Making cyber security and data privacy a big issue for small businesses
Australia has been rocked in recent weeks by the news that two of our biggest, most recognised companies - Optus and Telstra - have fallen victim to a cyber attack. The personal information - our most prized asset - of millions of Aussies have been compromised; with the two companies facing severe penalties and sanctions. They’re just the most high-profile examples of thousands of attempted attacks that occur amongst Australian businesses every year.
The Australian Cyber Security Commission (ACSC), the government body tasked with keeping Australia and Australians safe online, responded to almost 70,000 cyber crime reports in the last financial year. That’s an increase of nearly 13% from the previous year and equates to roughly one reported attack every eight minutes. For Australia’s 2.5 million small businesses, it’s easy to brush off the news and the threat of something similar befalling them. However, they’re just as at-risk, and without the resources of big businesses like Optus and Telstra, the damage could be devastating.
To feel the full benefits of today’s digitally transformed world, we must safeguard against its Achilles heel. For the sake of our small businesses, we must raise awareness, educate and take action.
Awareness and education
For small businesses, it’s incredibly easy to ignore the warnings. Many business owners convince themselves that they’re too small and don’t hold enough valuable information to be targeted. That, unfortunately, is wrong - and dangerous. Cyber attacks are entirely random, targeting businesses of any size, by exploiting vulnerabilities in their systems. A cyber attack can maliciously disable computers, steal or compromise data, and even use a breached computer to target others.
Small businesses cannot be expected to become privacy and cyber security experts, so the technology industry and policymakers must raise awareness and incentivise action amongst these businesses as a priority. Today, only 20% of small businesses think third-party vendors have done a good job of explaining how their information is used and accessed. One in three (31%) believe vendors have done a bad or unsatisfactory job, and a further 31% hadn’t even considered the issue; evidence that basic awareness is too low.
The duty is on the technology industry and policymakers to do more. Urgently, too, as policymakers hint at possible reforms that will affect small businesses.
Earlier this month, Australia’s Privacy Commissioner, Angelene Falk, suggested that existing data privacy laws might be extended to small businesses. Currently, any business with an annual turnover of $3 million or more must notify the Privacy Commissioner if customer data is exposed. If they don’t, heavy fines and sanctions can apply. Today, small businesses are exempt, but might not be for long.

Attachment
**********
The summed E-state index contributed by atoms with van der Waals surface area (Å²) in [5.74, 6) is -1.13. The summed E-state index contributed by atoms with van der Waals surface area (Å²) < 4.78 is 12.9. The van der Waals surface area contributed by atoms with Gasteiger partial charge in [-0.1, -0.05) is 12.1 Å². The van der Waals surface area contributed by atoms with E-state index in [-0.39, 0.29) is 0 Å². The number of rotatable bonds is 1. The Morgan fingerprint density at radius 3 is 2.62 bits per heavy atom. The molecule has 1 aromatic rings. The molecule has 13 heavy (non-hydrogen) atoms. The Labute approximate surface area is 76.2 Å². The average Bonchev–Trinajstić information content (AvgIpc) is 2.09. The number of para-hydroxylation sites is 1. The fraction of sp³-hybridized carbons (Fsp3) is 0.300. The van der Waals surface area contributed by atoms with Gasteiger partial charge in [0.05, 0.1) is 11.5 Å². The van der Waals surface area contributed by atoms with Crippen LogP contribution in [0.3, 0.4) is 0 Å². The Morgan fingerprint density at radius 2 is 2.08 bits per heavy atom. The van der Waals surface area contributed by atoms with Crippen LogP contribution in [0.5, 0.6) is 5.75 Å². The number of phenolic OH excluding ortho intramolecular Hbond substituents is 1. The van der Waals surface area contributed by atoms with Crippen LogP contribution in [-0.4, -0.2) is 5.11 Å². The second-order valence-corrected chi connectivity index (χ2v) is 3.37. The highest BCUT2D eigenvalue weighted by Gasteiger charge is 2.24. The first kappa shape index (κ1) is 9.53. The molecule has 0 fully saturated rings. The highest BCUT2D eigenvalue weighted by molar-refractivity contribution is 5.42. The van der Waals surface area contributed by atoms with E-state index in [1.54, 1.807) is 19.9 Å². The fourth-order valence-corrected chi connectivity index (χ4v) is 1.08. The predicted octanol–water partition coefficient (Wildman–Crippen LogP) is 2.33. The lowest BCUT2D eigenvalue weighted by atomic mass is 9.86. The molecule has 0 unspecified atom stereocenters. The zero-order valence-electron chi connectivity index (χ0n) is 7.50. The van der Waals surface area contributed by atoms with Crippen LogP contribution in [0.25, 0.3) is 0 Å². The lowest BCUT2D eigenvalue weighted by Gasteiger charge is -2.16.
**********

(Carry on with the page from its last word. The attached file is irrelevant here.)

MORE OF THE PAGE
As a matter of best practice all businesses - including our small businesses - have a duty to protect their businesses and the data of those using it. Those that fail to do so could be more susceptible to breaches. However, with Zoho research demonstrating how few small businesses would be prepared for the policy, the technology industry and policymakers must first do more to raise awareness, drive education and incentivise action.
Before extending the proposed reforms, policymakers must allow small businesses time to prepare. They must make clear, authoritative and jargon-free advice, accessible to all. Local chambers of commerce, business mentors, accountants and local governments must be tasked with spreading awareness at a grassroots level amongst both existing and aspiring business owners.
Technology vendors play an important role too. All SaaS platforms must explain explicitly to small businesses how data is collected and stored through their software. These same vendors must also make data protection a built-in foundation of their software. Unfortunately, because data collection is so valuable today, this happens far too infrequently. However, at Zoho, we decided 26 years ago that we would never have a business model that made revenue through advertising and data. We banned third-party cookies - which collect, store and share customer data without their consent - from our software because their data belongs to them, and them only.
Small businesses are more technologically advanced than ever, but cyber security awareness is still lagging. Optus and Telstra are not small businesses, but should be taken as a real warning. Small businesses must look at these examples and understand ‘if it can happen to them, it can happen to me’. Awareness, education and action are the foundational pillars of a safer, more secure online world for all of us.